Peak Into Panda Socks!

The World's Conservation Icon 

Soft, gentle, and plushy bears... we love pandas! How can you not? 

The Giant Panda is native to South Central China, although it used to also include Burma, Laos and Vietnam. 

Did you know that their iconic black and white fur serve as camouflage? The white markings hide pandas in snowy habitats, and the black markings hide them in the shade. Did you also know that the skin beneath their fur matches in colour? That means: where their arms and legs have black fur, the skin beneath it is also black. Whereas the white fur patches on their faces and bellies hide the white skin beneath. 

Today, we'll fill you in on facts about pandas, their current conservation status and how we can help save more of them! 

Firstly, Fun Facts! 

  • There are two types of panda: the Giant Panda and the Red Panda. Both are endangered species, 

It is believed that pandas roamed the earth as early as three million years ago!

  • In captivity, giant pandas live to about 30 years old; scientists are undecided on how long that figure is in the wild...
  • They can grow up to 1.5 metres and weigh between 75 - 135 kg! 
  • Giant panda cubs learn how to climb at 5 months old & their wristbones extend for thumb-like usage, to help grip their bamboo
  • Pandas have similar pupils to cats - the iconic vertical slit

  • Since bamboo isn't highly nutritious, pandas need vast amounts of at least two types of bamboo. They can feed for 16 hours a day! 

The type of bamboo used for clothing is Moso bamboo (Phyllostachys pubescens). It's a tropical grass type different to the one pandas eat, so we're not taking any of their source with our socks! 

  • Baby pandas are born pink and blind (only opening their eyes 6 - 8 weeks after birth. They're also born around 15 cm in height - the size of a pencil! 

The Giant Panda's Conservation Status 

In 2016, the IUCN announced that pandas are no longer officially considered "endangered" after the population grew 17% across the previous decade. A semester later, in Spring of 2017, the WWF upgraded pandas from "endangered" to "vulnerable"!

What Makes Giant Pandas Endangered 

Habitat Loss

Deforestation means that where pandas were once found in four countries, they're now only found in one: China. Pandas no longer exist in Vietnam, Laos and Burma. This habitat loss means their food source (bamboo) is gone. Relocating to another forest isn't viable because cities and other human dwellings are in the middle of that, meaning the pandas cannot travel and instead starve without the steady source of bamboo. If it's not provided to them after their homes are lost, they will die.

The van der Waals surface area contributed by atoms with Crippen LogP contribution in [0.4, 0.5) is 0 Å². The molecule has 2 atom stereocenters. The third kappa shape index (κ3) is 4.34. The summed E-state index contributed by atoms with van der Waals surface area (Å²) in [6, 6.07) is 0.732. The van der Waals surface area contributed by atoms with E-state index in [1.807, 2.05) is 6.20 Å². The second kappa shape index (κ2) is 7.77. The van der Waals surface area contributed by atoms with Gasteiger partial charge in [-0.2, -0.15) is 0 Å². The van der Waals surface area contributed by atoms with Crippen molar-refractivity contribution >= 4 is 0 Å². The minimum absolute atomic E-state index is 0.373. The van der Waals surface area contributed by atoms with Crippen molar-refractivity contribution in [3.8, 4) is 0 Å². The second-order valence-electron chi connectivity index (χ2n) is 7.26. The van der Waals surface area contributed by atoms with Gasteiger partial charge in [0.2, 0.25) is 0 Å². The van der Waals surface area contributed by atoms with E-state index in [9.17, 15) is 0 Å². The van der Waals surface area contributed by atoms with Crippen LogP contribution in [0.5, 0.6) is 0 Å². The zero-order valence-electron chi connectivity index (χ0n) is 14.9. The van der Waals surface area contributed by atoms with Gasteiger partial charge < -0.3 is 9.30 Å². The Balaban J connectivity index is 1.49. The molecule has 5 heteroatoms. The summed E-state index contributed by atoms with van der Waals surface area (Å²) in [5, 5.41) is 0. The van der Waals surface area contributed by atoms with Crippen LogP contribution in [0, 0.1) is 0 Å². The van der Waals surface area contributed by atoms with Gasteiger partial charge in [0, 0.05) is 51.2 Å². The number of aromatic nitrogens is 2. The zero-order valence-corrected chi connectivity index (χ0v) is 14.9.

Whilst the Chinese government established over 50 panda reserves, only around 67% of the total wild panda population lives in them. Further, only 54% of the total habitat area is protected.

In the wild, infrastructure development further fragments the population and holds pandas away from finding new bamboo forests and potential mates, which is another issue... 

Difficulties Reproducing 

Pandas have low-nutrient milk, are incredibly picky when choosing mates and usually only birth one viable cub at a time. It means they are very weak and if in the off-chance, pandas mate in captivity, the mother's maternal instinct is thrown off. As a consequence, she may abandon or even harm her baby, so the cub needs human care.

Adaptability 

Pandas specifically adapted to a life eating bamboo, so when deforestation takes their bamboo forests away, they cannot survive. This means the eventual cities that have spawned over recent decades are unsafe and unviable locations for them to live in. Their lack of nutrition also means that they're unable to physically relocate far, so finding new bamboo forests is also not a practical option. 

Poaching 

Illegal hunting of pandas for their fur causes further endangerment of the species.

China has, in fact, banned it and, combined with the 1988 Wildlife Protection Act, the punishment for being caught poaching pandas is very severe. Whilst the legislation has reduced the impact of poaching, sometimes pandas get caught in traps left for musk deer and other species. 

What can we do? 

10% of profits on our Save the Pandas socks will be donated to Pandas International. The charity works on projects including captive breeding, providing medical supplies and treatment, reintroduction programmes and ranger initiatives that all come together to conserve and protect our world's Giant Pandas. Pandas International likes to say that endangered means we have time... extinction is forever. Whilst pandas are no longer officially classified as 'endangered, they're still a vulnerable species and on the IUCN red list. We can take them further away from extinction, together.

Let's Save the Pandas!

 


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